Predominantly manufactures GPU. Has been trying its hands on CPU for quiet some time ( but has had a difficult time. Recently announced it is acquiring ARM. ARM licenses its design/ISA to companies. 95% of smartphones in the world have arm designed CPUs. I will talk about ARM later when I discuss datacenter. Also, NVDA is at the forefront on Artificial Intelligence technology.

They have been able to beat the middleman OEM ecosystem by

  • Great Leadership - Jensen Huang - Founder + CEO
  • Better marketing
  • Providing a software stack that makes customer want to come to them – This has the customers telling the OEM to get them NVDA GPUs, so OEMs cannot play the game of reducing price between NVDA and AMD.
  • The open source community tends to be unhappy with them – They make you pay for everything (And their code change to open source is along similar lines) -
  • They acquired ARM recently – gives them a humongous market that arm caters to. Arm has 95% mobile and 90% embedded market share. You will hardly hear about it because ARM does not manufacture processors – it designs them and sells IP. This gives a huge market to NVDA edge compute plans. It could tag along with arm processors – How they do it is to be seen
  • Acquisition of ARM gives them options to ship entire package to datacenter. When it comes to datacenter - compute is the real deal and GPU does it. CPU is mostly shifting data in and out of GPU.
  • Thinks very far ahead – in ~2009 they wanted compute in edge devices/cellphones – They now acquired ARM.


Ever since they acquired ATI (GPU makers), AMD has become the sole company that actually makes solid GPU and CPU. Nope, not intel. Not nvidia (not until it acquired ARM 2 weeks back). AMD makes them both that competes with both intel and nvda from low end to high end.

  1. Historically, has been competing with big brother Intel
    a. Beaten black and blue by intel - Own execution mistakes
    b. Bad biz practices (of intel) and Intel had to pay a penalty -
    c. Couple of major bugs in its processors + Very difficult to compete with intel. Intel will sell you out of the game – Cannot find the link now. Old one – 2008-2009 timeframe.
  2. A huge turnaround from nowhere in 2016 – they are now at 20% market share in desktop and 20% in notebooks
  3. Came back under Lisa Hsu’s leadership – And thoroughly beat intel in 2020 - - MIT PhD
  4. The foundation for its latest tech was laid down somewhere in ~2013-2014 (Arround the time Jim Keller was there) – Due to which they have been able to scale up the number of cores in a CPU. Ground up architecture change about how their design looks like
  5. Usually the one with the best price/performance
  6. ‘Not so great software’ reputation – Could be also because usually used in budget laptops with cheap peripherals
  7. They already have CPU + GPU for server racks - what are they doing? Will NVDA beat them to it?


You know about intel, so no intro. I will mention points relevant to our discussion

  1. Intel had been milking the desktop space for 5 years till 2019 as a monopoly. Because AMD was doing nothing to dent its leadership – They would literally tell what perf one can get in a given year.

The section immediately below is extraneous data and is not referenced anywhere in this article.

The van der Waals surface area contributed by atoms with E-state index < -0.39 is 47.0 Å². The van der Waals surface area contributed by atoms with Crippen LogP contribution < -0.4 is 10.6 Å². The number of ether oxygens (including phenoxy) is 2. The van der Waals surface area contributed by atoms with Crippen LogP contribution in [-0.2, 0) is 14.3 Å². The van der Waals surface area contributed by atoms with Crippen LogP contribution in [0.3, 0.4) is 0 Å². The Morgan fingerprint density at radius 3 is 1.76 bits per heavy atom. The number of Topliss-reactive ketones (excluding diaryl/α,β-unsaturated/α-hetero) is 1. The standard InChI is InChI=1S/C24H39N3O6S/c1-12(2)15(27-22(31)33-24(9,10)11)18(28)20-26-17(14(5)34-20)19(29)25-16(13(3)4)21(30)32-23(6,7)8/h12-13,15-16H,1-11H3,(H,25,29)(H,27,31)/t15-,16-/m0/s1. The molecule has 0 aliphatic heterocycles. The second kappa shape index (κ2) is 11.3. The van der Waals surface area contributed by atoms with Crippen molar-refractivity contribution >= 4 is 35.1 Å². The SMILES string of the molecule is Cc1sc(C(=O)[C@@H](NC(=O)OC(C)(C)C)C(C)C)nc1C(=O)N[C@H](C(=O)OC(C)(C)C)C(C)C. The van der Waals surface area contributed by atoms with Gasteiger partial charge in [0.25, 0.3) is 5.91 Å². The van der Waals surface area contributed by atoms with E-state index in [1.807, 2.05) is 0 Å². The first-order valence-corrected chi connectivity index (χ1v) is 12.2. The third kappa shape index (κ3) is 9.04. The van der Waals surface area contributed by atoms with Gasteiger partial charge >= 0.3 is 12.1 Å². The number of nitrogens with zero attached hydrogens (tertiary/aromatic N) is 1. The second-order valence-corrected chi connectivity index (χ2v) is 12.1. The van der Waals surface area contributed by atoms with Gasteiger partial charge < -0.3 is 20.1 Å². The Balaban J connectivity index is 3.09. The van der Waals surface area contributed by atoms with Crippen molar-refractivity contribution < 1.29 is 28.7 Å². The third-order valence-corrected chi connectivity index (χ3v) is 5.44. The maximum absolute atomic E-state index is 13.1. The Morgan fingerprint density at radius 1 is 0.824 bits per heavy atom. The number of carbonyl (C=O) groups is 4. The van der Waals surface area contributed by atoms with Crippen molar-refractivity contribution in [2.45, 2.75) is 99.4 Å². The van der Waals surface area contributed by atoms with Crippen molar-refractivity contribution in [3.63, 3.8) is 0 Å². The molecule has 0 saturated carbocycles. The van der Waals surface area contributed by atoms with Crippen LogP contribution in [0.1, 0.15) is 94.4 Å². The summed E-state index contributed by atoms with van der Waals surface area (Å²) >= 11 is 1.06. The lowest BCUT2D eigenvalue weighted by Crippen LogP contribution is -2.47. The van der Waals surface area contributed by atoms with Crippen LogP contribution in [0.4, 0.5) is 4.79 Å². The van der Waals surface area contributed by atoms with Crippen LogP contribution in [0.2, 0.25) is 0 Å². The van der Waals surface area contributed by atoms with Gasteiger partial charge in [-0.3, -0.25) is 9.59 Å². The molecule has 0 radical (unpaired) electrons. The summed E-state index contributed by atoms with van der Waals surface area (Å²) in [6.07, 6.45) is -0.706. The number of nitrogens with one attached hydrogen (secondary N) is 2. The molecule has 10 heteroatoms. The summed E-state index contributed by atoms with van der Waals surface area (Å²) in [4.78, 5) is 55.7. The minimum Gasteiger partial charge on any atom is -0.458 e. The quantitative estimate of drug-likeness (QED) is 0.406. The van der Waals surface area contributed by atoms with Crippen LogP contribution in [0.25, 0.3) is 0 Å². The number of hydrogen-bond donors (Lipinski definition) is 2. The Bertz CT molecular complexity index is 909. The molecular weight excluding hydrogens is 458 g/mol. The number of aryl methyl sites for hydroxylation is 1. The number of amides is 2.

2. 98% market share in datacenter – This is Cash cow for intel. Stability is paid premium. Intel grew the ecosystem, they dominate it. AMD was getting something here and there. But intel is the boss.
  3. Historically – Their fabs have had the best yield

What has happened in 2020?

  1. AMD whacked intel in performance + watts with announcements in CES 2020 in desktop and mobile -youtube has videos
    It was so bad that a mobile AMD chip was compared to intel desktop chip. In CES 2020, Intel was busy showcasing third party products.
    • What this does is – Earlier OEMs would pair AMD CPU with 2nd grade /budget grade laptops with non premium parts. First time in history AMD is in many high end laptops. May be second time. Some 10 years ago may have been first time. What this means is customers will form a better impression of AMD.
    • Linus Torvalds moves to AMD threadripper -
    • They are throwing cores at customers – Lot of software is not yet ready to make use of this. A challenge given to SW developers. Personal View: Last time I saw something like this was when GPU was challenging the SW developers to use its full power for compute some 13 years ago. 64 core/128 thread in desktops!!
  2. AMD‘s fab partner – TSMC came first with 7nm node. They announced 5nm in 2021 and moved to 3nm.
  3. Intel fumbled around with their process node and finally gave an answer few weeks back – But still cannot beat AMD in price/perf and AMD has quiet a few high end CPUs from last year’s zen2 up there with current intel top end -
  4. AMD zen 3 is going to be announced in October – expected to beat current intel until next year mid (until intel comes back with an answer) -
  5. NVDA acquired ARM
  6. In september - NVDA announced GPUs matching the same perf as last high end GPU at 1/3 the price. Also, usually new product announcement is in oct. This time, they know AMD can compete. So they are creating an atmosphere of low supply + giving rebates to OEMs. GPU war is on. (
  7. Current fastest Supercomputer uses ARM (NVDA) ISA - - So arm is not just capable in power starved mobile phones but also in high performance applications. They have recently started a new range of application processor that focuses on performance